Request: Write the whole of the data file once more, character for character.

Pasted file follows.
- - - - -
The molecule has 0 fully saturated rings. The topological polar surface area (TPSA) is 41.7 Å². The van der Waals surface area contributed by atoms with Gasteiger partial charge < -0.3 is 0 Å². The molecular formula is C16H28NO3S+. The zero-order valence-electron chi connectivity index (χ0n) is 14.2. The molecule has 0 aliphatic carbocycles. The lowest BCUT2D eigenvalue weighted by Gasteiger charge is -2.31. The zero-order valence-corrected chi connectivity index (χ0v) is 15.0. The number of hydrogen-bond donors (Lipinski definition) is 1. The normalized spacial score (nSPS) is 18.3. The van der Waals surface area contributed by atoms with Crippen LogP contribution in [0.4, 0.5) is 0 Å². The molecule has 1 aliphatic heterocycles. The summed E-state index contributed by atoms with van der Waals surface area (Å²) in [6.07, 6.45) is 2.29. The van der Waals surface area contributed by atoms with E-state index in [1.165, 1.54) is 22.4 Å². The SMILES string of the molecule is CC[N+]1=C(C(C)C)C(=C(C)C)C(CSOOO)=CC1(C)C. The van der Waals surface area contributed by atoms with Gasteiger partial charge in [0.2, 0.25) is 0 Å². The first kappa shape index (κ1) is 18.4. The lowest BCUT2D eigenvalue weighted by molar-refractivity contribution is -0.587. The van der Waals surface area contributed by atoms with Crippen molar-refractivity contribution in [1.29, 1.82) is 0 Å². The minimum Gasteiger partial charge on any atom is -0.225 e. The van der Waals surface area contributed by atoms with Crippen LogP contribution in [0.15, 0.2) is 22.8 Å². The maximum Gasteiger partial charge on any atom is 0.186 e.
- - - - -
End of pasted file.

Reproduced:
The molecule has 0 fully saturated rings. The topological polar surface area (TPSA) is 41.7 Å². The van der Waals surface area contributed by atoms with Gasteiger partial charge < -0.3 is 0 Å². The molecular formula is C16H28NO3S+. The zero-order valence-electron chi connectivity index (χ0n) is 14.2. The molecule has 0 aliphatic carbocycles. The lowest BCUT2D eigenvalue weighted by Gasteiger charge is -2.31. The zero-order valence-corrected chi connectivity index (χ0v) is 15.0. The number of hydrogen-bond donors (Lipinski definition) is 1. The normalized spacial score (nSPS) is 18.3. The van der Waals surface area contributed by atoms with Crippen LogP contribution in [0.4, 0.5) is 0 Å². The molecule has 1 aliphatic heterocycles. The summed E-state index contributed by atoms with van der Waals surface area (Å²) in [6.07, 6.45) is 2.29. The van der Waals surface area contributed by atoms with E-state index in [1.165, 1.54) is 22.4 Å². The SMILES string of the molecule is CC[N+]1=C(C(C)C)C(=C(C)C)C(CSOOO)=CC1(C)C. The van der Waals surface area contributed by atoms with Gasteiger partial charge in [0.2, 0.25) is 0 Å². The first kappa shape index (κ1) is 18.4. The lowest BCUT2D eigenvalue weighted by molar-refractivity contribution is -0.587. The van der Waals surface area contributed by atoms with Crippen molar-refractivity contribution in [1.29, 1.82) is 0 Å². The minimum Gasteiger partial charge on any atom is -0.225 e. The van der Waals surface area contributed by atoms with Crippen LogP contribution in [0.15, 0.2) is 22.8 Å². The maximum Gasteiger partial charge on any atom is 0.186 e.